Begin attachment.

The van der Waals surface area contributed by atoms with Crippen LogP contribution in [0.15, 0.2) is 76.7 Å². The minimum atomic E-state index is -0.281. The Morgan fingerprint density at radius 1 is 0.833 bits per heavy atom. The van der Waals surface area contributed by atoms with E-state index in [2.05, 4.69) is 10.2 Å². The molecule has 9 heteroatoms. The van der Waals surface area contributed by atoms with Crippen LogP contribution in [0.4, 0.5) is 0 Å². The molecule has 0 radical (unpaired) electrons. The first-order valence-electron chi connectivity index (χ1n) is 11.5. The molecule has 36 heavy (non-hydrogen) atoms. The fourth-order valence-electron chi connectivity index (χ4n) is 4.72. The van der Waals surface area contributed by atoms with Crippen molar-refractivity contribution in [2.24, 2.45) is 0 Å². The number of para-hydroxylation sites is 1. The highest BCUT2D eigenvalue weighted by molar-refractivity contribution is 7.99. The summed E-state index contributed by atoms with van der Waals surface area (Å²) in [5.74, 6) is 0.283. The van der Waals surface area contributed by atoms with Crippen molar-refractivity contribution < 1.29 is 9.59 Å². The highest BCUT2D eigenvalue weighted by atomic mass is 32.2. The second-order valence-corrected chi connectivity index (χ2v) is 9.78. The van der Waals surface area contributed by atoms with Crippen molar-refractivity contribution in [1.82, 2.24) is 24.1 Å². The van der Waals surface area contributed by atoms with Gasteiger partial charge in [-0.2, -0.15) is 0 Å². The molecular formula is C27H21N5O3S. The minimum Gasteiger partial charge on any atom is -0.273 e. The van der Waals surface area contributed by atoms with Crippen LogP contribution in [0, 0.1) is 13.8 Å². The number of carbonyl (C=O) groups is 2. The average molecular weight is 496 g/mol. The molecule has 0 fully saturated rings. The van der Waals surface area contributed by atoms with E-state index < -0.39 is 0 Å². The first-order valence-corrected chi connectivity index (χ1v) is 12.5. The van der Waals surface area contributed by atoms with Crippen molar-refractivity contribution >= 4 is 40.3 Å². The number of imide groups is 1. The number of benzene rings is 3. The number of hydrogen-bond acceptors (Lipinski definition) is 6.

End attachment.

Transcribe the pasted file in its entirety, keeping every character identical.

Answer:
The van der Waals surface area contributed by atoms with Crippen LogP contribution in [0.15, 0.2) is 76.7 Å². The minimum atomic E-state index is -0.281. The Morgan fingerprint density at radius 1 is 0.833 bits per heavy atom. The van der Waals surface area contributed by atoms with E-state index in [2.05, 4.69) is 10.2 Å². The molecule has 9 heteroatoms. The van der Waals surface area contributed by atoms with Crippen LogP contribution in [0.4, 0.5) is 0 Å². The molecule has 0 radical (unpaired) electrons. The first-order valence-electron chi connectivity index (χ1n) is 11.5. The molecule has 36 heavy (non-hydrogen) atoms. The fourth-order valence-electron chi connectivity index (χ4n) is 4.72. The van der Waals surface area contributed by atoms with Crippen molar-refractivity contribution in [2.24, 2.45) is 0 Å². The number of para-hydroxylation sites is 1. The highest BCUT2D eigenvalue weighted by molar-refractivity contribution is 7.99. The summed E-state index contributed by atoms with van der Waals surface area (Å²) in [5.74, 6) is 0.283. The van der Waals surface area contributed by atoms with Crippen molar-refractivity contribution < 1.29 is 9.59 Å². The highest BCUT2D eigenvalue weighted by atomic mass is 32.2. The second-order valence-corrected chi connectivity index (χ2v) is 9.78. The van der Waals surface area contributed by atoms with Crippen molar-refractivity contribution in [1.82, 2.24) is 24.1 Å². The van der Waals surface area contributed by atoms with Gasteiger partial charge in [-0.2, -0.15) is 0 Å². The molecular formula is C27H21N5O3S. The minimum Gasteiger partial charge on any atom is -0.273 e. The van der Waals surface area contributed by atoms with Crippen LogP contribution in [0, 0.1) is 13.8 Å². The number of carbonyl (C=O) groups is 2. The average molecular weight is 496 g/mol. The molecule has 0 fully saturated rings. The van der Waals surface area contributed by atoms with E-state index < -0.39 is 0 Å². The first-order valence-corrected chi connectivity index (χ1v) is 12.5. The van der Waals surface area contributed by atoms with Crippen molar-refractivity contribution >= 4 is 40.3 Å². The number of imide groups is 1. The number of benzene rings is 3. The number of hydrogen-bond acceptors (Lipinski definition) is 6.